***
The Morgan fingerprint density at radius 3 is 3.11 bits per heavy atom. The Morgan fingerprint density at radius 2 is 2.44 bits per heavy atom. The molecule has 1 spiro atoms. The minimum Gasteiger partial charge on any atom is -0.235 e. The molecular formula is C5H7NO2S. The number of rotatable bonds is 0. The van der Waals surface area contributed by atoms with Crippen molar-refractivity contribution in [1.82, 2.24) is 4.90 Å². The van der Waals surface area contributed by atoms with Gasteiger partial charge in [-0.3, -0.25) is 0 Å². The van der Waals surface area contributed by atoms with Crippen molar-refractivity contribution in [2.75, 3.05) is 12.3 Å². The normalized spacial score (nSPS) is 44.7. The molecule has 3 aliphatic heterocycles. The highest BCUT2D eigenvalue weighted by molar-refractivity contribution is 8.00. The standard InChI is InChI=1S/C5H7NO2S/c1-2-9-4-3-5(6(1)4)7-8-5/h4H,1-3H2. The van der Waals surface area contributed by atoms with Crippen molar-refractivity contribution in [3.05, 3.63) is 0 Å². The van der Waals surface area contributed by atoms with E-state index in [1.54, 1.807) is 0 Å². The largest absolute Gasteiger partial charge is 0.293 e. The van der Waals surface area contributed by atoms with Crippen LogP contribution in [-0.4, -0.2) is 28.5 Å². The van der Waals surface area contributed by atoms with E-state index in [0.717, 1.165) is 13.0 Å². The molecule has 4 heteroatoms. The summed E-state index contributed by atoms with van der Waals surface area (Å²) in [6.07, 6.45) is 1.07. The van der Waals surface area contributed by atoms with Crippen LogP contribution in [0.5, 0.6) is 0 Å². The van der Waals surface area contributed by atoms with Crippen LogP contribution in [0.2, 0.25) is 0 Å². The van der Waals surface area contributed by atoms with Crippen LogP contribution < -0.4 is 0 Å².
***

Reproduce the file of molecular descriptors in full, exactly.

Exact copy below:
The Morgan fingerprint density at radius 3 is 3.11 bits per heavy atom. The Morgan fingerprint density at radius 2 is 2.44 bits per heavy atom. The molecule has 1 spiro atoms. The minimum Gasteiger partial charge on any atom is -0.235 e. The molecular formula is C5H7NO2S. The number of rotatable bonds is 0. The van der Waals surface area contributed by atoms with Crippen molar-refractivity contribution in [1.82, 2.24) is 4.90 Å². The van der Waals surface area contributed by atoms with Gasteiger partial charge in [-0.3, -0.25) is 0 Å². The van der Waals surface area contributed by atoms with Crippen molar-refractivity contribution in [2.75, 3.05) is 12.3 Å². The normalized spacial score (nSPS) is 44.7. The molecule has 3 aliphatic heterocycles. The highest BCUT2D eigenvalue weighted by molar-refractivity contribution is 8.00. The standard InChI is InChI=1S/C5H7NO2S/c1-2-9-4-3-5(6(1)4)7-8-5/h4H,1-3H2. The van der Waals surface area contributed by atoms with Crippen molar-refractivity contribution in [3.05, 3.63) is 0 Å². The van der Waals surface area contributed by atoms with E-state index in [1.54, 1.807) is 0 Å². The largest absolute Gasteiger partial charge is 0.293 e. The van der Waals surface area contributed by atoms with Crippen LogP contribution in [-0.4, -0.2) is 28.5 Å². The van der Waals surface area contributed by atoms with E-state index in [0.717, 1.165) is 13.0 Å². The molecule has 4 heteroatoms. The summed E-state index contributed by atoms with van der Waals surface area (Å²) in [6.07, 6.45) is 1.07. The van der Waals surface area contributed by atoms with Crippen LogP contribution in [0.5, 0.6) is 0 Å². The van der Waals surface area contributed by atoms with Crippen LogP contribution in [0.2, 0.25) is 0 Å². The van der Waals surface area contributed by atoms with Crippen LogP contribution < -0.4 is 0 Å².